Murray shrugs off 'stupid' row to reach Rio final

2016-08-13 19:26
Andy Murray (AP)

Rio de Janeiro - Andy Murray shrugged off a code violation for directing the word "stupid" at the umpire to crush Kei Nishikori 6-1, 6-4 and move one win away from becoming the first player to win back-to-back Olympic singles titles.

The world number two and reigning Wimbledon champion will face either 2008 Olympic winner Rafael Nadal or Juan Martin del Potro in Sunday's gold medal match.

Victory allowed 29-year-old Murray to extend his mastery over Nishikori to 7-1 and stretch his current winning streak to a career-best 17 matches.

But the Briton's routine win wasn't without incident.

He collected a code violation from match official Carlos Ramos who believed Murray had called him a "stupid umpire".

"I didn't say 'stupid umpire', I said 'stupid umpiring'. But if you want to be the star of the show, that's fine," argued Murray at a changeover.

Nishikori, 26, had to save three match points to beat Gael Monfils in the quarter-finals and the effort took its toll on Saturday when he was broken in the fourth and sixth games of the first set.

The Japanese star won just five points off the Murray serve in the opener and seven in the second when he was broken again in the sixth game.

He managed to save two match points but dumped the third into the net with a weary backhand and the contest was over in 80 minutes.

Later Saturday, Nadal tackles Argentina's del Potro, buoyed by his men's doubles gold with Marc Lopez on Friday night.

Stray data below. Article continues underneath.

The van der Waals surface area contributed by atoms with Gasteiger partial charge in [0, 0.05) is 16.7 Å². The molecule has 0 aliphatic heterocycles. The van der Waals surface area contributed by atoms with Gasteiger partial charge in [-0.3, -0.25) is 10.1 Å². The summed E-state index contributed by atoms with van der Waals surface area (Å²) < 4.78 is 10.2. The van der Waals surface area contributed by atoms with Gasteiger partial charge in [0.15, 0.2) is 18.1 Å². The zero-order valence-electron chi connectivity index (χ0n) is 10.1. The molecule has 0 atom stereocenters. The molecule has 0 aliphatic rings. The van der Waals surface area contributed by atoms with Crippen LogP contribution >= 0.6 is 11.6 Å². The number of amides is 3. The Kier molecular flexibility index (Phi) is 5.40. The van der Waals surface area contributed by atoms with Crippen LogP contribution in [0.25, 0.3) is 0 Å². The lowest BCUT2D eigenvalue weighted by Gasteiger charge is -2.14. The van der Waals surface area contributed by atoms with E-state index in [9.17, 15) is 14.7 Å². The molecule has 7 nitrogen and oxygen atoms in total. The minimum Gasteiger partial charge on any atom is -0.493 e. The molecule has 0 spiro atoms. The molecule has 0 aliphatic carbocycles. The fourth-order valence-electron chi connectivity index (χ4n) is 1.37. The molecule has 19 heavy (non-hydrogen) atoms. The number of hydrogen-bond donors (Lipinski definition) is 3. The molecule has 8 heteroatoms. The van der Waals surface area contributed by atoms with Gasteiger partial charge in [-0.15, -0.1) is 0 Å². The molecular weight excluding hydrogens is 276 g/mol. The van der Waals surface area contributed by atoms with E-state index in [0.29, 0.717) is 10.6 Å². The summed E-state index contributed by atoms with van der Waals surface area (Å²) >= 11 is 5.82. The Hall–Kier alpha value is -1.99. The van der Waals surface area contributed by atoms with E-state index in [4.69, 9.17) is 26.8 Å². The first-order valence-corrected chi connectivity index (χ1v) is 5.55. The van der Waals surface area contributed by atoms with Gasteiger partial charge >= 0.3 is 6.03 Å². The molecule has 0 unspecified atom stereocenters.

Nadal, a 14-time major winner, leads the head-to-head with the 2009 US Open champion by 8-4.

Del Potro, who knocked out world number one Novak Djokovic in the first round, won the pair's most recent match in Shanghai in 2013.

But since that time, the 1.98m (6ft 6ins) del Potro has seen his career stalled by a series of wrist injuries and a ranking slump to 141 in the world.

The 30-year-old Nadal has already played nine matches at the Olympics in his pursuit of double gold.

That's a gruelling comeback for a player who is in his first tournament in two and a half months after a left wrist injury forced a premature exit from the French Open.

"I'm in a disadvantage, obviously. If they do the order of play that way, scheduling me to play the second match (after the first men's singles semi-final) from 12:00, obviously I'm in an even bigger disadvantage," said Nadal.

"I don't understand the reason for that when I have only one match to play. I don't understand why they want to give me that disadvantage."

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